As you might imagine, CHANEL features a lot in my archived products. For a very long time it was my absolute holy grail of all beauty products – they genuinely do make things better than most. I like their creativity, their innovation and their attention to detail but at the same time, behind the scenes, it’s a disappointing relationship these days. So, I have mixed feelings, but still appreciate that over the years this brand has given us a slew of utterly beautiful, immaculate and exciting pieces that haven’t been bettered. My all-time favourite palette from CHANEL is Les Coromandels de Chanel (2005) with the design taken from the Coromandel screens that Mme Chanel collected. But, I’m kicking off with CHANEL Irréelle Gloss from 2003.
The packaging describes this gloss as an ‘intense radiance lipgloss’ and it’s completely clear but for the linked C logo which is (properly) holographic. I have The Makeup Museum (HERE – you’ll be lost for hours) to thank for reminding me about Heidi Morawetz and Dominique Moncourtois who between them were responsible for some of the most decorative and innovative pieces the brand ever created. Heidi – who as Chanel’s most influential make up artist also created Rouge Noir – died in 2018 aged 79. Dominique Moncourtois spent 30 years as head of the brand’s make up creation division – both retired in 2007.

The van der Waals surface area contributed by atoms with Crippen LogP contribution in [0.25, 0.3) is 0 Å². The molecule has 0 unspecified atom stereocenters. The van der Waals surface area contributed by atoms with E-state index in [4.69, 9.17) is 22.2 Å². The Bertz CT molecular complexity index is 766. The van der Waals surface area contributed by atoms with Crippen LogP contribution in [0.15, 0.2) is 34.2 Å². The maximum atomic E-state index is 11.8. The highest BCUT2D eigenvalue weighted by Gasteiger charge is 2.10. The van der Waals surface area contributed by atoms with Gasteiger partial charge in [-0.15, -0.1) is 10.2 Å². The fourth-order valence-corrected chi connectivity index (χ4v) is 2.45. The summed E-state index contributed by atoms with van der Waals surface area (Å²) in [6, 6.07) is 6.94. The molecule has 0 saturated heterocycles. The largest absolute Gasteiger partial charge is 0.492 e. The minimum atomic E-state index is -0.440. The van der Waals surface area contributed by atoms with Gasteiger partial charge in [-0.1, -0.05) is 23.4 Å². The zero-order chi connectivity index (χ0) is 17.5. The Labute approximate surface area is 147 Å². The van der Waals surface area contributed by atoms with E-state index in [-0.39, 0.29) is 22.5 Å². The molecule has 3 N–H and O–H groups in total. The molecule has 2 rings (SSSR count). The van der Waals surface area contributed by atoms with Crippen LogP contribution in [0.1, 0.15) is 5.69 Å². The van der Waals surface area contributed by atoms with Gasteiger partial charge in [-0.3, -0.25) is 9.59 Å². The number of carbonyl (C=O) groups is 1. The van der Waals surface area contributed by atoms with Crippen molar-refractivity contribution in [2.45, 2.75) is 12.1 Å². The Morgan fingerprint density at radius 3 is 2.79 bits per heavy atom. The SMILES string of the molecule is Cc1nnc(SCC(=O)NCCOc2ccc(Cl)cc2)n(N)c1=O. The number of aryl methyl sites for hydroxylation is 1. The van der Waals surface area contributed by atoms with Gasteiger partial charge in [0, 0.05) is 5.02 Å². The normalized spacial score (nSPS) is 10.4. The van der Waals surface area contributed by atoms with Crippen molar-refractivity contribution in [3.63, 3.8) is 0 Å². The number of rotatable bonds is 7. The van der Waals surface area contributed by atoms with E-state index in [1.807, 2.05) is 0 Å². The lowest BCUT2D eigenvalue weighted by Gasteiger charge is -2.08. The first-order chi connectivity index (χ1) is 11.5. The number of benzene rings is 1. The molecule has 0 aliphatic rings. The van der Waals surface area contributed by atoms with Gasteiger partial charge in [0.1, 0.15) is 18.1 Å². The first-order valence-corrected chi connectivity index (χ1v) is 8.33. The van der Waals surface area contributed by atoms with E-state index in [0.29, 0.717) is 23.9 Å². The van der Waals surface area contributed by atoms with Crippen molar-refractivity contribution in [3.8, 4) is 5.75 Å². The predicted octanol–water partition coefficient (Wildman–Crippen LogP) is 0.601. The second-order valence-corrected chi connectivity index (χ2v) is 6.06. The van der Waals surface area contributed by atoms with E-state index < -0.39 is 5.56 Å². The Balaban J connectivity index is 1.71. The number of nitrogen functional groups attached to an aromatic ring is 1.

I’ve managed to catch the holo effect (after some effort!). I think there was a pink version as well. With the palette open the interlinked Cs look like they’re floating in the middle of the transparent square of gloss and when you move it around, the Cs appear to move. Although I’m not 100% sure, I think the gloss is poured over the holograph print which then appears to float.
You can see that the surface of the gloss, which I’ve never touched, has gone a little ‘dewy’ but apart from that, it’s in pristine condition. Actually, something has just popped into my head – when I had only just started my blog and was still working as a beauty writer for print, I met Sam Chapman and we went into Chanel on Sloane Street together to have a look around. Her presence stopped the store with customers asking for her autograph and suddenly, suddenly I understood the power of YouTube. I don’t think I’d really grasped the enormity of it at the time because I was more focused on my print work. It’s a really nice memory. ‘Ireéelle’ means unreal – I don’t know how many times I’ve seen that on French brands and never even wondered what it meant! Now I know.